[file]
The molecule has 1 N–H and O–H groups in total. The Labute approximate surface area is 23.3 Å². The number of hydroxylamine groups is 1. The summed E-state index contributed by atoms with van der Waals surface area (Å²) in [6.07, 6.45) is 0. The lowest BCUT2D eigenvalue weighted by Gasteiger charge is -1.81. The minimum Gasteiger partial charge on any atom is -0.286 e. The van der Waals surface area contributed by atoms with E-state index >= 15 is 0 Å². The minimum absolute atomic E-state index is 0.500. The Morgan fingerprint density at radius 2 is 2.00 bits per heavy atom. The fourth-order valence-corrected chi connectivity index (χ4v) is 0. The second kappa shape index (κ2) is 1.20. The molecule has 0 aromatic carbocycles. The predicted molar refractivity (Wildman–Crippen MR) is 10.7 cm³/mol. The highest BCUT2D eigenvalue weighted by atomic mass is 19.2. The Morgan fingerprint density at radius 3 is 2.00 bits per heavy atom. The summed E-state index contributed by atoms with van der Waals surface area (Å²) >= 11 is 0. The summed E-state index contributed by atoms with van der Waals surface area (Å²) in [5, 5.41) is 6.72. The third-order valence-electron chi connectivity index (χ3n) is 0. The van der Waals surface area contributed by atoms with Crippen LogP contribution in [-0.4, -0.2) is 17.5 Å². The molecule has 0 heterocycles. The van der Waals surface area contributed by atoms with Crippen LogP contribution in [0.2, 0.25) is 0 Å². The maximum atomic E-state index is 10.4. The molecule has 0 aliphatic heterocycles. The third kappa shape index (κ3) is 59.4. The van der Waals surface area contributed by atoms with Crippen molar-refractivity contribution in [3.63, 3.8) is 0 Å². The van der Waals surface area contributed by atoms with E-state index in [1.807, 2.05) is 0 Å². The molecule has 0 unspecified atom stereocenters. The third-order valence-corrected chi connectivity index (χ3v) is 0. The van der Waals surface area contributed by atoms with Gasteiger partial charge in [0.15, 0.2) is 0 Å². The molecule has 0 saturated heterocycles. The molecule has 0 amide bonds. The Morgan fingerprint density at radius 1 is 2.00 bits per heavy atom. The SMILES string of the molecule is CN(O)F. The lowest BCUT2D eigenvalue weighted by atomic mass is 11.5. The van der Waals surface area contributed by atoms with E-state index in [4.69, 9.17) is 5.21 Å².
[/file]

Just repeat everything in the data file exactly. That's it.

The molecule has 1 N–H and O–H groups in total. The Labute approximate surface area is 23.3 Å². The number of hydroxylamine groups is 1. The summed E-state index contributed by atoms with van der Waals surface area (Å²) in [6.07, 6.45) is 0. The lowest BCUT2D eigenvalue weighted by Gasteiger charge is -1.81. The minimum Gasteiger partial charge on any atom is -0.286 e. The van der Waals surface area contributed by atoms with E-state index >= 15 is 0 Å². The minimum absolute atomic E-state index is 0.500. The Morgan fingerprint density at radius 2 is 2.00 bits per heavy atom. The fourth-order valence-corrected chi connectivity index (χ4v) is 0. The second kappa shape index (κ2) is 1.20. The molecule has 0 aromatic carbocycles. The predicted molar refractivity (Wildman–Crippen MR) is 10.7 cm³/mol. The highest BCUT2D eigenvalue weighted by atomic mass is 19.2. The Morgan fingerprint density at radius 3 is 2.00 bits per heavy atom. The summed E-state index contributed by atoms with van der Waals surface area (Å²) >= 11 is 0. The summed E-state index contributed by atoms with van der Waals surface area (Å²) in [5, 5.41) is 6.72. The third-order valence-electron chi connectivity index (χ3n) is 0. The van der Waals surface area contributed by atoms with Crippen LogP contribution in [-0.4, -0.2) is 17.5 Å². The molecule has 0 heterocycles. The van der Waals surface area contributed by atoms with Crippen LogP contribution in [0.2, 0.25) is 0 Å². The maximum atomic E-state index is 10.4. The molecule has 0 aliphatic heterocycles. The third kappa shape index (κ3) is 59.4. The van der Waals surface area contributed by atoms with Crippen molar-refractivity contribution in [3.63, 3.8) is 0 Å². The van der Waals surface area contributed by atoms with E-state index in [1.807, 2.05) is 0 Å². The molecule has 0 unspecified atom stereocenters. The third-order valence-corrected chi connectivity index (χ3v) is 0. The van der Waals surface area contributed by atoms with Gasteiger partial charge in [0.15, 0.2) is 0 Å². The molecule has 0 saturated heterocycles. The molecule has 0 amide bonds. The Morgan fingerprint density at radius 1 is 2.00 bits per heavy atom. The SMILES string of the molecule is CN(O)F. The lowest BCUT2D eigenvalue weighted by atomic mass is 11.5. The van der Waals surface area contributed by atoms with E-state index in [4.69, 9.17) is 5.21 Å².